As you get ready to return to the grind, make sure you’re caught up on what you might have missed this past week. Ms. rounds up the best feminist reads on the web, from West Point’s lesbian subculture to a trans storyline featured on Degrassi to Queen Latifah’s bedroom. Plus: (possibly) the most sexist baseball announcer EVER.
Over at Women and Hollywood, Melissa Silverstein reviews the film adaptation of Eat Pray Love, which left her with renewed concern about how “gay men have been anointed by Hollywood as the purveyors of women’s stories.”
Campus Progress’ Lisa Gillespie uses a recent New York Times piece on the relevance of the Ebell Club, an L.A.-based women’s organization established in 1897 to serve as a university setting at a time when education was believed to harm women’s health, as a jumping-off point to remind us that the deeply entrenched “boys club” still exists.
Lucinda Marshall of the Feminist Peace Network brings up a disturbing conflict-of-interest in the Time piece on Afghan women.
Hit Canadian teen show Degrassi, known for its challenging and inclusive storylines, recently began its 10th season with the introduction of a trans teen transfer student named Adam. This week Adam’s storyline came to a head, putting transphobia, anti-trans abuse and teen mental and emotional health in the spotlight. Care2 has more.
Adam Weinstein of Mother Jones takes us inside West Point’s lesbian subculture.
Last week the paparazzi snapped photos of Queen Latifah getting cozy with her “personal trainer” and rumored long-time partner, Jeanette Jenkins, informally outing her. The images didn’t exactly come as a shock, as the Queen’s sexual preference has been the subject of speculation and rumors for years, but the pictures did instigate a new round of conjecture. Jamilah King’s take over at Colorlines: “It’s Time for Everybody to Get Out of Queen Latifah’s Bedroom”.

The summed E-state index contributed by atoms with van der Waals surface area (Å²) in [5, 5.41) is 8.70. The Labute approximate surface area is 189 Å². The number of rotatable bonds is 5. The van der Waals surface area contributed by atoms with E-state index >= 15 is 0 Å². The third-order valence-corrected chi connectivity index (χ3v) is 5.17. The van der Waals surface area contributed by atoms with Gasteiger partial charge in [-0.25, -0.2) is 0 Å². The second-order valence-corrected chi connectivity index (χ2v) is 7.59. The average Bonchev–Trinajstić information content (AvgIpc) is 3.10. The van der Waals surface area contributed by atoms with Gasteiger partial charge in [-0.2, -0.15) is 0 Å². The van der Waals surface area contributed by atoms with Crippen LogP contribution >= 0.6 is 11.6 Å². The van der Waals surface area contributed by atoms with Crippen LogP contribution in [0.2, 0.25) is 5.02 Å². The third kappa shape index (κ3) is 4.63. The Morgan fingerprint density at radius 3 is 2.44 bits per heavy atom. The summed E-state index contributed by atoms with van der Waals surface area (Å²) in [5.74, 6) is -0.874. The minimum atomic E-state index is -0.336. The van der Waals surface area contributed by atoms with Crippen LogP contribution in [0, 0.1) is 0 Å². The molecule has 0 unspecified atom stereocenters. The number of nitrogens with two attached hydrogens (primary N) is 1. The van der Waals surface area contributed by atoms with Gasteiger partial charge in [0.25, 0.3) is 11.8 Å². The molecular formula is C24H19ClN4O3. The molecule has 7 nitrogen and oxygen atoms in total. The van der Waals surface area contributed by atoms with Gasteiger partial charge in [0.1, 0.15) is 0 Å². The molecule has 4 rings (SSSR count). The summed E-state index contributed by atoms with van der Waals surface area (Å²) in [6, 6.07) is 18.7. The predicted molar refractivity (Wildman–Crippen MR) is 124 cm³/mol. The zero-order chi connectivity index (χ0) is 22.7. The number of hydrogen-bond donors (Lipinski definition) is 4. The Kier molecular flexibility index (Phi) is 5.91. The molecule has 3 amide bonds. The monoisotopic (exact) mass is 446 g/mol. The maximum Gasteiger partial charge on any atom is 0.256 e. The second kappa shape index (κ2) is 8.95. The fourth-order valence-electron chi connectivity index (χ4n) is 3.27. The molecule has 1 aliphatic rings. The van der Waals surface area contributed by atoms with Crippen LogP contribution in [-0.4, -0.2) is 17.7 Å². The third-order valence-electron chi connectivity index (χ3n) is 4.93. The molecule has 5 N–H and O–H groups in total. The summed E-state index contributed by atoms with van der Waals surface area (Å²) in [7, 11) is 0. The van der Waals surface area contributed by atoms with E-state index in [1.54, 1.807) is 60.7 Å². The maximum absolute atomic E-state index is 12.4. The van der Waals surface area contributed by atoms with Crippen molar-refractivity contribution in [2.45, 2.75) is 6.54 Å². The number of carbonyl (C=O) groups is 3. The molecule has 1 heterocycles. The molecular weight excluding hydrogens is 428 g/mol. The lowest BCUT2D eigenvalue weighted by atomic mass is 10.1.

Gawker confirms that the average age of a Fox News viewer is 65. Campus Progress looks at the stat through a sociological lens to see what it might mean for politics and the future of media.
And finally, Rob Dibble, sportscaster for the Washington Nationals baseball team, was announcing a game when he caught a glimpse of a couple of women sitting behind home plate who were–get this–talking. So naturally, Dibble did what any great baseball announcer would: He gave a play-by-play of their astonishing behavior:
Those ladies right behind there, they haven’t stopped talking the whole game…They have some conversation going on. Right here…There must be a sale tomorrow going on here or something….Their husbands are going man, don’t bring your wife next time.
…now they’re back there, they’re eating ice cream and talking at the same time…”
…they’re right there, still talking…
I was just thinking, those women, there’s a new series, Real Housewives of D.C., that just came out…Maybe they’re filming an episode?”
He even went so far as to circle the women on the screen with his cool pen so that viewers at home knew exactly whom he was talking about.I suspect that this is exactly the kind of raw broadcasting talent, keen insight, passion and charisma that landed Dibble, a former major league pitcher, his coveted job announcing for the Nationals, a team that’s never finished a season with a winning percentage over .500. Sociological Images has more analysis.